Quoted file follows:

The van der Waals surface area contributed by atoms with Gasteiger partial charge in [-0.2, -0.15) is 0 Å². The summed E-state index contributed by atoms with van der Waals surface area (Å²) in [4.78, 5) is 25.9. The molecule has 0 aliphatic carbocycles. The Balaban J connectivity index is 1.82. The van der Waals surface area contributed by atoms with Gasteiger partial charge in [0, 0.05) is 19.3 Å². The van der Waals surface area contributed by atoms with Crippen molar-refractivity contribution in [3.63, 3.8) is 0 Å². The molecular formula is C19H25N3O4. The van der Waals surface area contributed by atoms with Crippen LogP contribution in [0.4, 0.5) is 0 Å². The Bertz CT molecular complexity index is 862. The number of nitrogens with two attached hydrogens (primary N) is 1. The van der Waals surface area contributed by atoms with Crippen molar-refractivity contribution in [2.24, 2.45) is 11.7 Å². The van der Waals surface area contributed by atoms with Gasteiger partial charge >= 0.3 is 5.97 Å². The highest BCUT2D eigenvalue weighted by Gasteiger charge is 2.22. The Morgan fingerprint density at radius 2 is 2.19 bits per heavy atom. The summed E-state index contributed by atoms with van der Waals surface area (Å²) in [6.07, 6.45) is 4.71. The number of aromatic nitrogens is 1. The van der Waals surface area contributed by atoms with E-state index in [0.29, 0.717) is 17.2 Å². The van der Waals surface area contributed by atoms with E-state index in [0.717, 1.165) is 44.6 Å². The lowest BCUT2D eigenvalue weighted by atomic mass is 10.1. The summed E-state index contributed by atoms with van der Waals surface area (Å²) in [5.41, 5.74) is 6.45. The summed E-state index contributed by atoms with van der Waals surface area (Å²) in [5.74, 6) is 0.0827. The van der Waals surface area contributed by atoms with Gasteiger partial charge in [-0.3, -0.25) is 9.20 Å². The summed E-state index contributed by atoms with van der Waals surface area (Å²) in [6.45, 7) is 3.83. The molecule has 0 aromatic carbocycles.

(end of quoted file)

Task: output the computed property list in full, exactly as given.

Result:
The van der Waals surface area contributed by atoms with Gasteiger partial charge in [-0.2, -0.15) is 0 Å². The summed E-state index contributed by atoms with van der Waals surface area (Å²) in [4.78, 5) is 25.9. The molecule has 0 aliphatic carbocycles. The Balaban J connectivity index is 1.82. The van der Waals surface area contributed by atoms with Gasteiger partial charge in [0, 0.05) is 19.3 Å². The van der Waals surface area contributed by atoms with Crippen molar-refractivity contribution in [3.63, 3.8) is 0 Å². The molecular formula is C19H25N3O4. The van der Waals surface area contributed by atoms with Crippen LogP contribution in [0.4, 0.5) is 0 Å². The Bertz CT molecular complexity index is 862. The number of nitrogens with two attached hydrogens (primary N) is 1. The van der Waals surface area contributed by atoms with Crippen molar-refractivity contribution in [2.24, 2.45) is 11.7 Å². The van der Waals surface area contributed by atoms with Gasteiger partial charge >= 0.3 is 5.97 Å². The highest BCUT2D eigenvalue weighted by Gasteiger charge is 2.22. The Morgan fingerprint density at radius 2 is 2.19 bits per heavy atom. The summed E-state index contributed by atoms with van der Waals surface area (Å²) in [6.07, 6.45) is 4.71. The number of aromatic nitrogens is 1. The van der Waals surface area contributed by atoms with E-state index in [0.29, 0.717) is 17.2 Å². The van der Waals surface area contributed by atoms with E-state index in [0.717, 1.165) is 44.6 Å². The lowest BCUT2D eigenvalue weighted by atomic mass is 10.1. The summed E-state index contributed by atoms with van der Waals surface area (Å²) in [5.41, 5.74) is 6.45. The summed E-state index contributed by atoms with van der Waals surface area (Å²) in [5.74, 6) is 0.0827. The van der Waals surface area contributed by atoms with Gasteiger partial charge in [-0.3, -0.25) is 9.20 Å². The summed E-state index contributed by atoms with van der Waals surface area (Å²) in [6.45, 7) is 3.83. The molecule has 0 aromatic carbocycles.